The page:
Say what you will about Mike Petke, but the man makes post-game press conferences interesting. The Real Salt Lake manager followed up his epic 2017 rant following an ejection for arguing about missed fouls with a humdinger after his similar sendoff Saturday versus MNUFC (shield your eardrums, kids):
Preach, @petkemike! pic.twitter.com/PmmJ2iz1Jt— Real Salt Lake (@RealSaltLake) July 15, 2018
Petke could have alluded to the episodes of The Simpsons he alleged VAR official Katja Koroleva to be watching (my money’s on a classic Sideshow Bob episode). Instead, he named a trio of notable times where calls made a difference in the game, with cause to single out a foul by Rasmus Schuller in the 21st minute. Challenging left back Danilo Acosta, Schuller tackles late through the leg with studs showing. Had it been head-on, Acosta could have been at risk of immediate amputation; however, because Schuller was somehow too late to grievously injure, a likely red card escaped with just a yellow. Criticism is fair after a tackle like that.
The RSL gaffer, however, went off the rails a bit in his memory after that. Lead referee Alan Kelly whistled play dead 13 minutes later for a foul when center back Marcelo Silva clipped a Loons player on a follow through. Petke was furious that the foul was worthy of equal penalty from Schuller’s tackle, but the card, per MLS’s boxscore, was for when Silva kicked the ball out of play in protest. Second, Petke’s ejection came from the non-call on Darwin Quintero’s push off on Justen Glad. Requesting a foul ignores both the attacker’s right to contest a play—given that the ball was entering a playable location, and Quintero’s arm placement would be hard to call as “holding off,” as IFAB would put it—and the basic laws of gravity when considering a 6’1” center back and a 5’5” attacking midfielder.
Rather than whistle for a foul, Kelly opted to play on, determining that Glad’s fall was more due to losing balance versus contact, allowing the resulting goal to stand. Following the play, Petke kicked over a water cooler en route to remonstrating with the fourth official. As Kelly intervened, additional words were spoken that we assume included unprintable language. He didn’t cool off in the ensuing 37 minutes, and the rest likely will result in a sizable, Jeff Agoos-directed donation to charity.
As Petke went through his tirade, he pointed out one of the big issues that VAR has had: a lack of clarity for coaches, players, and fans. When an official gets the notification from the video assistant, he or she indicates just the result (i.e. a card issued, or a goal standing) versus what’s being reviewed. Situations less charged than what Petke initiated can result in the fourth official conveying the decision to the coach; the line is fine, however, for what can be explained. If the press is savvy enough, the pool reporter for the game can submit questions with around 10 minutes before the end of a match to ask about how a rule was applied in a certain situation. The problem? Referees are good at providing non-answers, especially for questions that become a distraction to on-deadline reporters. The crowd of 23,000 fans at the game, meanwhile, is only privy to the side of the discussion that gets published after the fact.
Given that soccer has generally avoided the sorts of call announcements that football uses in the United States following penalty flags, it’s hard to think of what could be done in real time to assist fans. The misinformed criticism that comes from the stands would potentially rise if a referee explains some of these judgment calls during the game. That said, I can think of two improvements for coaches and the media.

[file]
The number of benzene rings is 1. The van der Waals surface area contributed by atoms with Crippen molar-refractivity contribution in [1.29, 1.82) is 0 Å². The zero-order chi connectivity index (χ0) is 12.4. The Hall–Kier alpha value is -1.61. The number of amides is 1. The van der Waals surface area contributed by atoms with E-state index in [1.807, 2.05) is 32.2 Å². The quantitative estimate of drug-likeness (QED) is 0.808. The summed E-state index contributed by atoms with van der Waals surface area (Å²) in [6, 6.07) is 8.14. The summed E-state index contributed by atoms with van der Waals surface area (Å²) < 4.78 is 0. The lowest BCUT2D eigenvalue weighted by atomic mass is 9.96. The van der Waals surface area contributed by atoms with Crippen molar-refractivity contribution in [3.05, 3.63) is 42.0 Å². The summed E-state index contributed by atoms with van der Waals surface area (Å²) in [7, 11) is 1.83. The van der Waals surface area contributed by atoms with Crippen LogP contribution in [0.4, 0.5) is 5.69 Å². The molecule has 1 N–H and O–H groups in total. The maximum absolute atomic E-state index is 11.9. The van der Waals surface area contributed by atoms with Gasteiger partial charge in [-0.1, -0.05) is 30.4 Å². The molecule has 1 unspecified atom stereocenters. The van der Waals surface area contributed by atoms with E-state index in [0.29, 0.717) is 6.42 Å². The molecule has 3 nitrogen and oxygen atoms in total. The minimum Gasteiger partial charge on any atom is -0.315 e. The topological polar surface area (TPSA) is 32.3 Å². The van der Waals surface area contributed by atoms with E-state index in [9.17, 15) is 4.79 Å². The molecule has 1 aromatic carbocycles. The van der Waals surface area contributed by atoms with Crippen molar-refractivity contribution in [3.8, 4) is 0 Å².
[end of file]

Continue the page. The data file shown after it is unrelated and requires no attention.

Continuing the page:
First up, there should be a direct avenue for coaches to consult with the fourth official or to listen in with the VAR official following a call for an explanation of the ruling, with stringent conduct rules in place to protect the referees from abuse. Second, the pool report process should be amended to require the lead and VAR officials to provide brief commentary on any call that resulted in any official on or off the field to request or suggest a review, and for the pool reporter to have an opportunity to ask a round of follow up questions with the head official answering before leaving the site.
But the call for transparency goes a bit hollow given the messenger and the method of asking. At the most charitable, Mike Petke displayed a lack of knowledge of the process. VAR is meant to ameliorate the referee’s inability to catch certain calls for understandable reasons, like a center referee being blocked from seeing an infraction, an assistant referee having sub-Olympic sprint speed, focus being on the ball versus the off-scene theatrics, or just plain missing a call. That mandate doesn’t include overruling calls that a referee adjudicates live.
Alan Kelly had a close sight line to where Rasmus Schuller made his tackle and determined the nature of a tackle that he sees at game speed is worth a yellow card. He should be able to make that call and feel comfortable in suggesting that the replay official or the offended coach send their recommendations elsewhere. At minimum, that satisfies critics of VAR who think that replay sucks away officiating’s human element. That ought to leave fair room for coaches like Mike Petke to disagree with calls.
But if he’s to suggest the issue is anything but the level of decision making—set aside the support he got from the team’s Twitter account afterward—it’s an act of obfuscation designed to give falsely delegitimize the referees. Given that Petke only backed up his claims with one clear missed call and two calls that involved creative liberties with the laws of the game (and, in Silva’s case, facts), it’s hard not to count this toward the negative trend of referee abuse that needs to be out of the game.